The Corner Boys

1998 Victor Gollancz: London

'Belfast before the ceasefire. A loyalist working-class neighbourhood in industrial decline.

James is seventeen; he walked out of school with few qualifications, and few prospects. He's on the corner with his mates, watching the Godfathers of the loyalist paramilitaries acting big, being somebody. He's just trying to get by.

James's best friend gets sucked into one of the loyalist organizations, 'for God and Ulster', they tell him, and is soon out on the streets, collecting protection money, growing up. James meets a girls from the other side, and they have a romance of sorts. 

But this is no Romeo and Juliet. This is just a tragedy of friends decieving friends, a story about how people use the Troubles, and how the Troubles in the end use them. This is a story of friendship and bonding and being with your own kind and knowing who you are and where you come from. Some of the time.' (from the cover)

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Reviews

‘[Beattie is] slowly establishing himself as one of the most perceptive writers in the country...Beattie is a wonderful writer...I have no hesitation in suggesting that, if The Corner Boys can grab its deserved amount of initial publicity, it will become one of the most important works of social fiction of the nineties.’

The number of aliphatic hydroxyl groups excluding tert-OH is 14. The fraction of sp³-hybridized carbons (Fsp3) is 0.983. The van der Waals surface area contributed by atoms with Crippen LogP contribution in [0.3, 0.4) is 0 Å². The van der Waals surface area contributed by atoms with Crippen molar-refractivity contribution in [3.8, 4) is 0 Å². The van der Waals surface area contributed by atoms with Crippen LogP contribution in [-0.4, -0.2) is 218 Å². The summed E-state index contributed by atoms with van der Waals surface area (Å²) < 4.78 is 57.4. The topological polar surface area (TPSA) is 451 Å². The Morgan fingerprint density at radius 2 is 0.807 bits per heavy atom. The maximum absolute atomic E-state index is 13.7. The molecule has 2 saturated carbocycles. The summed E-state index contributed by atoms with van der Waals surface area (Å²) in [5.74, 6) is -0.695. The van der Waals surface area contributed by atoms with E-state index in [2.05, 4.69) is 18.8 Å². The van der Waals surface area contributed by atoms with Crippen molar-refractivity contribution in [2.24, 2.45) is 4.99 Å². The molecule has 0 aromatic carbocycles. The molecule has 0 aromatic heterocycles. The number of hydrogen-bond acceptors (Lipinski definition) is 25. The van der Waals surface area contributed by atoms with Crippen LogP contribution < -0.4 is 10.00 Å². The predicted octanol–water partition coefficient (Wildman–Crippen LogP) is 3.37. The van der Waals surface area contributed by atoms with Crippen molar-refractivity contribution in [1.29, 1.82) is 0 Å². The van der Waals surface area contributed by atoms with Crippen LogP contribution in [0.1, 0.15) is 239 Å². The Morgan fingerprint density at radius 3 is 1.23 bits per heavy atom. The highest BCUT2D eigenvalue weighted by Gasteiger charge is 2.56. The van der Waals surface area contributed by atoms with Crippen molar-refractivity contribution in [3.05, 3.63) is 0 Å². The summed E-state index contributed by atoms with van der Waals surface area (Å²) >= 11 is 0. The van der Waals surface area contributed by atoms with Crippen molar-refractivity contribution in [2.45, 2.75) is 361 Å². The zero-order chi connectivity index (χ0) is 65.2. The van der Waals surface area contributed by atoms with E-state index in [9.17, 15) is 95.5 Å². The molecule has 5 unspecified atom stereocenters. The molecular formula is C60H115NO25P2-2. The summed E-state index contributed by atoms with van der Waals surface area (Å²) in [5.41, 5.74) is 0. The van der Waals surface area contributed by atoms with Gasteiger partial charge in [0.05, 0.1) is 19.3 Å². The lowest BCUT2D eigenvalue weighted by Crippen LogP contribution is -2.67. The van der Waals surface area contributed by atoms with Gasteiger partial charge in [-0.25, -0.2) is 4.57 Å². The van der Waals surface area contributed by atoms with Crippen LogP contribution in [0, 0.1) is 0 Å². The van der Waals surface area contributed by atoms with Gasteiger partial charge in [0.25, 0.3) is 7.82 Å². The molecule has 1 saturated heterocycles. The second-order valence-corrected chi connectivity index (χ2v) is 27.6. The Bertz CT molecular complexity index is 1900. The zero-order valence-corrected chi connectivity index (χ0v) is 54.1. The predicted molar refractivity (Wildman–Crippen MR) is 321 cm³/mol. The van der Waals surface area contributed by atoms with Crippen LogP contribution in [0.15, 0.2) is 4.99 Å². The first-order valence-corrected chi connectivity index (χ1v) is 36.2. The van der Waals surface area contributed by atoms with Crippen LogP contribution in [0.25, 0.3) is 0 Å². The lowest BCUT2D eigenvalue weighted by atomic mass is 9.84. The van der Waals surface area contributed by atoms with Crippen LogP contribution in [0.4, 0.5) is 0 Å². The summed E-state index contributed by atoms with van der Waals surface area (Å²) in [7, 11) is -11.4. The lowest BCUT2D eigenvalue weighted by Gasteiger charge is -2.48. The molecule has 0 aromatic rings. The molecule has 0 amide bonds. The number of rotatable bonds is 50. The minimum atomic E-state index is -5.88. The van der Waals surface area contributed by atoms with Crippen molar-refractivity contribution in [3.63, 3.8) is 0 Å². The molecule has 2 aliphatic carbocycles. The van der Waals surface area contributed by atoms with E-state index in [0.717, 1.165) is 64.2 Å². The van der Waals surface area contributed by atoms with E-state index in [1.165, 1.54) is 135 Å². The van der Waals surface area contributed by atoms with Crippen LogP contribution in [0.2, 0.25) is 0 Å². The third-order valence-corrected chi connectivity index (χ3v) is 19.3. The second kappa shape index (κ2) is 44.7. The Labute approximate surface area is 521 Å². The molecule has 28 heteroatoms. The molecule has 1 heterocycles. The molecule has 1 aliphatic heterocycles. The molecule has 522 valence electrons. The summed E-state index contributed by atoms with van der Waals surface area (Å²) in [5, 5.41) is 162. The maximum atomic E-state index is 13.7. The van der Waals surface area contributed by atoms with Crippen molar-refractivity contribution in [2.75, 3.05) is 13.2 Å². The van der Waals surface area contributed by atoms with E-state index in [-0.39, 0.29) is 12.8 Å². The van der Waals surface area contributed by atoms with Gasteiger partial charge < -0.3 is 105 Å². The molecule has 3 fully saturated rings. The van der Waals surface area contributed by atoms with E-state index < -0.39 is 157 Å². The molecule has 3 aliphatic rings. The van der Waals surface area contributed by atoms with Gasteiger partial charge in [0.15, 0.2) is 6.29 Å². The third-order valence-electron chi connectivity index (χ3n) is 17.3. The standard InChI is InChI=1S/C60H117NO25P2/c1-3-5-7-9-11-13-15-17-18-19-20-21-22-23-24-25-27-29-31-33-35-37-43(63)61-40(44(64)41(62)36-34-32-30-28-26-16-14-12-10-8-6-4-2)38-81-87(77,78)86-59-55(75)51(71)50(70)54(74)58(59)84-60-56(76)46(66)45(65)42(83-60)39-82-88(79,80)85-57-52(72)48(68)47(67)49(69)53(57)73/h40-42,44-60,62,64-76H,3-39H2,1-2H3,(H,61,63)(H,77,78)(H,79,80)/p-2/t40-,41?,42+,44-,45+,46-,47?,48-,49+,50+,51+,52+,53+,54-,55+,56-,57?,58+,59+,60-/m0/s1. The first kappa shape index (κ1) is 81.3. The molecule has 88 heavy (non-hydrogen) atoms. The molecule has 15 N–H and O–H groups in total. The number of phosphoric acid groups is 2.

Manchester Evening News, 1998

‘Geoffrey Beattie's control of his first novel is remarkable...No fact is wasted, no gesture extraneous...Unreeling his story with the steadiest of hands, Geoffrey Beattie offers a slow-burn drama whose biting impact is achieved by the realism of his characters, their actions, and his knowledge of a city where indifference is impossible.  Writing part in despair, part in miserable elegy, he has created a tremendously involving, affecting novel whose simplicity is the key to its punch.’ 
Scotland on Sunday, 1998

‘Beattie's novel is teeming with psychological insight, and his observations add much-needed flesh to the one-dimensional characters too often found in other books about the Troubles.  He has taken the personal, and made it universal.’ 
Belfast Telegraph, 1998

‘This book is an interesting read...It will give outsiders (not least Belfast Catholics) a vivid account of what life is like for Protestant youths...Geoffrey Beattie writes well.  He has a good turn of phrase and a great eye for observation.’  
Irish News, 1998

‘Beattie is worthy of associations with Roddy Doyle, laying out a convincing and addictive read which brings out the darker side to being young in pre-ceasefire Northern Ireland, but he is particularly good at using the hemmed-in feelings of youth to illustrate the claustrophobia of his surroundings.’ 
The Scotsman, 1999

‘It makes a change to find a young male Irish novelist who doesn’t simply aim straight for the funny-bone, but Beattie more than makes up for it with gritty realism.’ 
The Mirror, 1999

‘Incisive, moving and beautifully written, this is one of the most illuminating works of fiction to come out of Belfast.’
Ireland Book News, Issue 42